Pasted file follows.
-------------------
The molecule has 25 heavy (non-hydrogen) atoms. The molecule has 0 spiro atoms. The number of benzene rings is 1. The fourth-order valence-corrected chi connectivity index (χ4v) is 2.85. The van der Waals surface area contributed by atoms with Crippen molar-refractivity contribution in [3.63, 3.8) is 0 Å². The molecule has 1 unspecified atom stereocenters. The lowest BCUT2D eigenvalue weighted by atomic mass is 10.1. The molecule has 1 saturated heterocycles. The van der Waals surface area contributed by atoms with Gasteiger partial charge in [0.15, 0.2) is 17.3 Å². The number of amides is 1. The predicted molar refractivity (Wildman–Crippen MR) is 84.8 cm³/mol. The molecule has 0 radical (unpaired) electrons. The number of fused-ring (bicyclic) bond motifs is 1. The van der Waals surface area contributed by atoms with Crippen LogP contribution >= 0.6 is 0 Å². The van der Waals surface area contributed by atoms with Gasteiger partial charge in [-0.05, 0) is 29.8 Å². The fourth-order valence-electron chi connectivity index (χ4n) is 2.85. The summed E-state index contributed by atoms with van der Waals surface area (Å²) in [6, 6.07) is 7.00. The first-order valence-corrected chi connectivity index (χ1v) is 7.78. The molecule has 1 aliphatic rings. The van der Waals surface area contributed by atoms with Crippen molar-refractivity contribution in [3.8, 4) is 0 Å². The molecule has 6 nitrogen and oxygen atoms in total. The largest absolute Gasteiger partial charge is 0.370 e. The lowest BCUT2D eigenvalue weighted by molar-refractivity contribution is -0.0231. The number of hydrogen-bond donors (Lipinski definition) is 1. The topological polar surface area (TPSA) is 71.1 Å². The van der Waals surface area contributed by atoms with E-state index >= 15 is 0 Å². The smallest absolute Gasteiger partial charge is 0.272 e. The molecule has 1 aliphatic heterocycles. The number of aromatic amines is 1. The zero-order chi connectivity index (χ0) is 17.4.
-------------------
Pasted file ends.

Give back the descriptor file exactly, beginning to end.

The molecule has 25 heavy (non-hydrogen) atoms. The molecule has 0 spiro atoms. The number of benzene rings is 1. The fourth-order valence-corrected chi connectivity index (χ4v) is 2.85. The van der Waals surface area contributed by atoms with Crippen molar-refractivity contribution in [3.63, 3.8) is 0 Å². The molecule has 1 unspecified atom stereocenters. The lowest BCUT2D eigenvalue weighted by atomic mass is 10.1. The molecule has 1 saturated heterocycles. The van der Waals surface area contributed by atoms with Gasteiger partial charge in [0.15, 0.2) is 17.3 Å². The number of amides is 1. The predicted molar refractivity (Wildman–Crippen MR) is 84.8 cm³/mol. The molecule has 0 radical (unpaired) electrons. The number of fused-ring (bicyclic) bond motifs is 1. The van der Waals surface area contributed by atoms with Crippen LogP contribution >= 0.6 is 0 Å². The van der Waals surface area contributed by atoms with Gasteiger partial charge in [-0.05, 0) is 29.8 Å². The fourth-order valence-electron chi connectivity index (χ4n) is 2.85. The summed E-state index contributed by atoms with van der Waals surface area (Å²) in [6, 6.07) is 7.00. The first-order valence-corrected chi connectivity index (χ1v) is 7.78. The molecule has 1 aliphatic rings. The van der Waals surface area contributed by atoms with Crippen molar-refractivity contribution in [3.8, 4) is 0 Å². The molecule has 6 nitrogen and oxygen atoms in total. The largest absolute Gasteiger partial charge is 0.370 e. The lowest BCUT2D eigenvalue weighted by molar-refractivity contribution is -0.0231. The number of hydrogen-bond donors (Lipinski definition) is 1. The topological polar surface area (TPSA) is 71.1 Å². The van der Waals surface area contributed by atoms with E-state index >= 15 is 0 Å². The smallest absolute Gasteiger partial charge is 0.272 e. The molecule has 1 aliphatic heterocycles. The number of aromatic amines is 1. The zero-order chi connectivity index (χ0) is 17.4.